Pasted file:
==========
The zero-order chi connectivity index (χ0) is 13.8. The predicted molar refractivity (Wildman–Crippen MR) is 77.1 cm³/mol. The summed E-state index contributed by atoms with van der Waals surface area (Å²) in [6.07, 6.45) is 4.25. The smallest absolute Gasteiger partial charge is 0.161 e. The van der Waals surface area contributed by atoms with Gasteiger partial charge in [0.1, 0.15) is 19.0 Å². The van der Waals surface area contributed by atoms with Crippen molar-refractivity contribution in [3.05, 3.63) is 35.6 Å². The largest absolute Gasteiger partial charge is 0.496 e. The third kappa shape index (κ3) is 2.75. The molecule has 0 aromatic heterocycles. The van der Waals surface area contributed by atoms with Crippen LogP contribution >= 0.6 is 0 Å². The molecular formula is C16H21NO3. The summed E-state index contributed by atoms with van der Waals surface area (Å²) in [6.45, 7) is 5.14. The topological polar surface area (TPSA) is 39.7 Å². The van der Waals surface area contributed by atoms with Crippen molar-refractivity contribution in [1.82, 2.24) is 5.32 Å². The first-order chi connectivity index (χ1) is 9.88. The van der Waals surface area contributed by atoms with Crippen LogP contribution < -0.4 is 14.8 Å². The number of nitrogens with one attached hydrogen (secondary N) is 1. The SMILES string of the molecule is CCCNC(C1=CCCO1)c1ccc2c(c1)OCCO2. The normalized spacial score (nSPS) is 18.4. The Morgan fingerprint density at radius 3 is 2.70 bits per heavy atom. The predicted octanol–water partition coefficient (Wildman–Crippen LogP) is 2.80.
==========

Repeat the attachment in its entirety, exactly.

The zero-order chi connectivity index (χ0) is 13.8. The predicted molar refractivity (Wildman–Crippen MR) is 77.1 cm³/mol. The summed E-state index contributed by atoms with van der Waals surface area (Å²) in [6.07, 6.45) is 4.25. The smallest absolute Gasteiger partial charge is 0.161 e. The van der Waals surface area contributed by atoms with Gasteiger partial charge in [0.1, 0.15) is 19.0 Å². The van der Waals surface area contributed by atoms with Crippen molar-refractivity contribution in [3.05, 3.63) is 35.6 Å². The largest absolute Gasteiger partial charge is 0.496 e. The third kappa shape index (κ3) is 2.75. The molecule has 0 aromatic heterocycles. The van der Waals surface area contributed by atoms with Crippen LogP contribution >= 0.6 is 0 Å². The molecular formula is C16H21NO3. The summed E-state index contributed by atoms with van der Waals surface area (Å²) in [6.45, 7) is 5.14. The topological polar surface area (TPSA) is 39.7 Å². The van der Waals surface area contributed by atoms with Crippen molar-refractivity contribution in [1.82, 2.24) is 5.32 Å². The first-order chi connectivity index (χ1) is 9.88. The van der Waals surface area contributed by atoms with Crippen LogP contribution < -0.4 is 14.8 Å². The number of nitrogens with one attached hydrogen (secondary N) is 1. The SMILES string of the molecule is CCCNC(C1=CCCO1)c1ccc2c(c1)OCCO2. The normalized spacial score (nSPS) is 18.4. The Morgan fingerprint density at radius 3 is 2.70 bits per heavy atom. The predicted octanol–water partition coefficient (Wildman–Crippen LogP) is 2.80.